Blood pressure variability and central SBP are independent markers of cardiovascular risk. Data on lifestyle-interventions to reduce these parameters are sparse. The present work reports the differential effects of aerobic vs. isometric handgrip exercise on blood pressure variability and central SBP in a prospective randomized trial.
Seventy-five hypertensive patients were randomized to one of the following 12-week programs: isometric handgrip training five times weekly; ‘Sham-handgrip training’ five times weekly; aerobic exercise training (30 min three to five times/week). Blood pressure variability was assessed by the coefficient of variation in 24-h ambulatory blood pressure monitoring (ABPM). Central SBP was measured noninvasively by the SphygmoCor device (AtCor Medical, Australia).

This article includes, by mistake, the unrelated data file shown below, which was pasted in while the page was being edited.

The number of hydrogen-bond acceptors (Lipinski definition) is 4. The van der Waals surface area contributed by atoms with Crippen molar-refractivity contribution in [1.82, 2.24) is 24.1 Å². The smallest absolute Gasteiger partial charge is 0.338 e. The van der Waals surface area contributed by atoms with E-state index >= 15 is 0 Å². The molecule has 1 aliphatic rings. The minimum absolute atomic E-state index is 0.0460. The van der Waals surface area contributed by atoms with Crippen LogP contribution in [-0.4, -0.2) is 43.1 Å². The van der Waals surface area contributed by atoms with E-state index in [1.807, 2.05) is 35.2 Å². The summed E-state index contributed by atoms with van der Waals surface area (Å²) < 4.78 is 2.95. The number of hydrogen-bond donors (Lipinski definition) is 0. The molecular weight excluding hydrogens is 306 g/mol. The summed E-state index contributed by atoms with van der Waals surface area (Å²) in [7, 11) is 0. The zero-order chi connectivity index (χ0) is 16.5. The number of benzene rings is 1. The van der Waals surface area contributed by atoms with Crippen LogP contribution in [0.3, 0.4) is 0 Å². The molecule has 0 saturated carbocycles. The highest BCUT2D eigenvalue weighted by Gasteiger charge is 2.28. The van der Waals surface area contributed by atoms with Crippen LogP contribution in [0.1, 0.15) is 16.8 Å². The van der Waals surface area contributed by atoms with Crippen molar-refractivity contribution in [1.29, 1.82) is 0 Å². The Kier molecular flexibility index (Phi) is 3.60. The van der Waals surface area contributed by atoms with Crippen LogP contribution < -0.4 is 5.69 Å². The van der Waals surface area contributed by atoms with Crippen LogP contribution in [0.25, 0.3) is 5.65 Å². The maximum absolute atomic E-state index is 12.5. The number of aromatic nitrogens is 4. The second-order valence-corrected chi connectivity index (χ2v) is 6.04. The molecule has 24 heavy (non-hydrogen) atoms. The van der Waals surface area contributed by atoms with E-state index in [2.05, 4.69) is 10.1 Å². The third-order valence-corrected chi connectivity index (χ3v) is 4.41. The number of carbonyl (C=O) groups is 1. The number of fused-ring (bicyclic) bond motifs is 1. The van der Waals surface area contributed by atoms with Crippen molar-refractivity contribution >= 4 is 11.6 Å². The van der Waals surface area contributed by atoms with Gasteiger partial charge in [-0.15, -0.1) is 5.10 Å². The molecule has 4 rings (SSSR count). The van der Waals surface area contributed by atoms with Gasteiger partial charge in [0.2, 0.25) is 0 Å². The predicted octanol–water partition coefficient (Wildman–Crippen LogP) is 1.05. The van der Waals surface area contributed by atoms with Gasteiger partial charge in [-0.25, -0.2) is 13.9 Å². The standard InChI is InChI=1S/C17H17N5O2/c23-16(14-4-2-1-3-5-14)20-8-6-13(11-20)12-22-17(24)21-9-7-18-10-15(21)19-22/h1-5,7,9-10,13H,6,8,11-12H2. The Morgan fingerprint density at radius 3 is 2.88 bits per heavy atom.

The aerobic exercise program significantly decreased systolic daytime variability (12.1 ± 2.5 vs. 10.3 ± 2.8, P = 0.04), whereas diastolic daytime blood pressure variability was not significantly altered (P = 0.14). Night-time variability was not significantly affected (P > 0.05). Central SBP was reduced from 145±15 to 134 ± 19 mmHg (P = 0.01). Isometric handgrip and sham-handgrip exercise did not significantly affect blood pressure variability (P > 0.05 each). Isometric exercise tended to reduce central SBP (142 ± 19 to 136 ± 17 mmHg, P = 0.06). ANCOVA revealed significant intergroup differences for the change of daytime SBP and DBP variability (P = 0.048 and 0.047, respectively).
Aerobic exercise reduces blood pressure variability and central SBP. Isometric handgrip exercise does not reduce blood pressure variability but tends to lower central SBP in this hypertensive population.